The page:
Mar 29, 2013

The Story Project at the FAC

"Some are funny, others profound and all are true" 

The Fine Arts Center is partnering with The StoryProject for a special performance of stories revolving around families of different shapes and sizes on Friday, April 5, at 7:30p.

The Story Project has provided a community vehicle for the presentation of personal narratives for more than two years. Some are funny, others profound and all are true, staged without a script in front of a live audience. The project's regular home is the Marmalade at Smokebrush, where new stories are presented every second Friday at 7 p.m. 

This special edition of The Story Project at the FAC is called, "Modern Families." As Warren Epstein, co-host of The Story Project, said, “Families who face issues that in some way speak to our time.” 

Stories Told By:
  • Barb Reichert, mother and U.S. Figure Skating executive
  • Roy Kieffer, actor, athlete and vitamin representative
  • Xanthe Alexis, singer and musician
  • Jennifer Ryan, insurance consultant
  • Pablo Sebastián Quiñones, a former ranch hand

Epstein is co-producing this episode of The Story Project with Sharon Friedman, the producer and director, who developed the concept in 2011 after serving on various local publications (Springs Magazine, Bon Vivant, etc.) for over 30 years.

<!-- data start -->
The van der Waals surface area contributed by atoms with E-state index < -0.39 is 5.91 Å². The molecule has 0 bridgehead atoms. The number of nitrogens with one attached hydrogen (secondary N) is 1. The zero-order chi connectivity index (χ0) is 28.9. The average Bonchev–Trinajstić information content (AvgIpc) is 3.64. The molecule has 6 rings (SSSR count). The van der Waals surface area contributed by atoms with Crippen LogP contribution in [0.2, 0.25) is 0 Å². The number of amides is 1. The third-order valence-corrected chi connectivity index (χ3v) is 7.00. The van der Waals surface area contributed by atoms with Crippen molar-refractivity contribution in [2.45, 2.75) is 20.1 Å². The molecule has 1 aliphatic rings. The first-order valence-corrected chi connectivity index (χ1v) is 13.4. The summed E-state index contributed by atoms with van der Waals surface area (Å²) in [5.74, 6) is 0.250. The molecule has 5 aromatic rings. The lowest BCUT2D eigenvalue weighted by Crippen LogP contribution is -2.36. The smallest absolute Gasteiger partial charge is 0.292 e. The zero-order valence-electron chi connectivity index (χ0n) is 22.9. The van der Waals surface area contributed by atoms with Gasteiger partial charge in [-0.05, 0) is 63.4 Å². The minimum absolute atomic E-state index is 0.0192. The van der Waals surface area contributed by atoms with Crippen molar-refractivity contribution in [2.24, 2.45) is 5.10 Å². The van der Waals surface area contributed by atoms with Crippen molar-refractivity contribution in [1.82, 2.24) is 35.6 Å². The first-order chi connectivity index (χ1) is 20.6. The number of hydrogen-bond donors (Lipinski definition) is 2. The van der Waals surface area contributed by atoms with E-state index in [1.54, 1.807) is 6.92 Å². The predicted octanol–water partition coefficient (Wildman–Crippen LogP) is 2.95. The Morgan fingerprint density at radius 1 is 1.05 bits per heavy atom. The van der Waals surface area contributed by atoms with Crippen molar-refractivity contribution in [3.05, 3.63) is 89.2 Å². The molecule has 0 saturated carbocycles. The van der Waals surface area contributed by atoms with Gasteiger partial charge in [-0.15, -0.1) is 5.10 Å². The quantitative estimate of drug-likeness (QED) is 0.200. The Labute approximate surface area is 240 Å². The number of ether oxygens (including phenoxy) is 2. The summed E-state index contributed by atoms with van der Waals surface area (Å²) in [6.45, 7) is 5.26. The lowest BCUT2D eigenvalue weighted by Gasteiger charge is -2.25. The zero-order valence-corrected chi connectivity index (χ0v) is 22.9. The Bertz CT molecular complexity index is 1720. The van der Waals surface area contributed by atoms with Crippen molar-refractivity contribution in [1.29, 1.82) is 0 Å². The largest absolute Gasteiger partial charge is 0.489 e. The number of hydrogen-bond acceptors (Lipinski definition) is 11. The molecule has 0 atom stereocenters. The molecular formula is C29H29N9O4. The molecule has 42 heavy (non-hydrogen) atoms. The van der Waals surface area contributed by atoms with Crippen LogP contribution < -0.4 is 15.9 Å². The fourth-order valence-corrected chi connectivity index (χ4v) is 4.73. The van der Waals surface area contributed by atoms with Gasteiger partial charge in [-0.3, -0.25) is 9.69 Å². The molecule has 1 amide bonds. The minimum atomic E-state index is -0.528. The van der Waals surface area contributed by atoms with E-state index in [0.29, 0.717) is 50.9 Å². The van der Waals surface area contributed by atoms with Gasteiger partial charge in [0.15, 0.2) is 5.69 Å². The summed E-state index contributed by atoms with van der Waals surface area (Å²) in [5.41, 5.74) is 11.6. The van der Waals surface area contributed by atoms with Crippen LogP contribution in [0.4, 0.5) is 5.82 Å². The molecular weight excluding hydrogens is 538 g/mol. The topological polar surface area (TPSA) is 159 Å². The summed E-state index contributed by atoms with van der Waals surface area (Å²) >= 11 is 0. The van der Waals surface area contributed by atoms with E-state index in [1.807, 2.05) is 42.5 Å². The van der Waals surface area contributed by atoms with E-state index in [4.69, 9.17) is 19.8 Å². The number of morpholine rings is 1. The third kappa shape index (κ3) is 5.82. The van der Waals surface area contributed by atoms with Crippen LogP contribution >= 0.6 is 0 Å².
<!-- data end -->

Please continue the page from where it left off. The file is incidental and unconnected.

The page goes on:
"I was looking for something which would keep me in contact with the community and, one day after listening to Kathryn Eastburn's stories on KRCC, I thought that I would, could, love to do live stories with an audience," said Friedman. "And no one else was doing this."

The response has been incredible.  Usually over 100 people fill the space at Smokebrush.  Sometimes there is a theme, but not always. Friedman solicits people to tell stories, often people approach her.  The program is aired on KRCC on the first Saturday of each month from 2-3 p.m. and aired on the Pikes Peak Library District's Channel 17 on Tuesdays and Thursday at 7 p.m.

In 2012, the Gazette named The Story Project as the "Best New Theater Experience."
"Theater doesn't happen like this very often," wrote Tracy Mobley-Martinez of the Gazette. "It's regular Joes telling stories -- true stories, stories told without a script or notes or visual aids. The intimacy of 'The Story Project' is often very moving funny and insightful."

And those moments are shaped by Friedman.

"I always hear and help shape each story long before the event, sometimes shaping four or five times, so that it's compelling, true, personal and 15 minutes with a beginning, middle and end," she said. "I don't used scripts because  storytelling is different from acting and I want the stories to feel natural.  People can and do rehearse at home, but stories change once your on stage. "

For the event on April 5 at the Fine Arts Center, Friedman has arranged Jackie Shane to sign the stories for the deaf. 

The Story Project
Friday, April 5,  7:30p | $5

Join the Fine Arts Center this spring in exploring the enduring, yet evolving, role of families.

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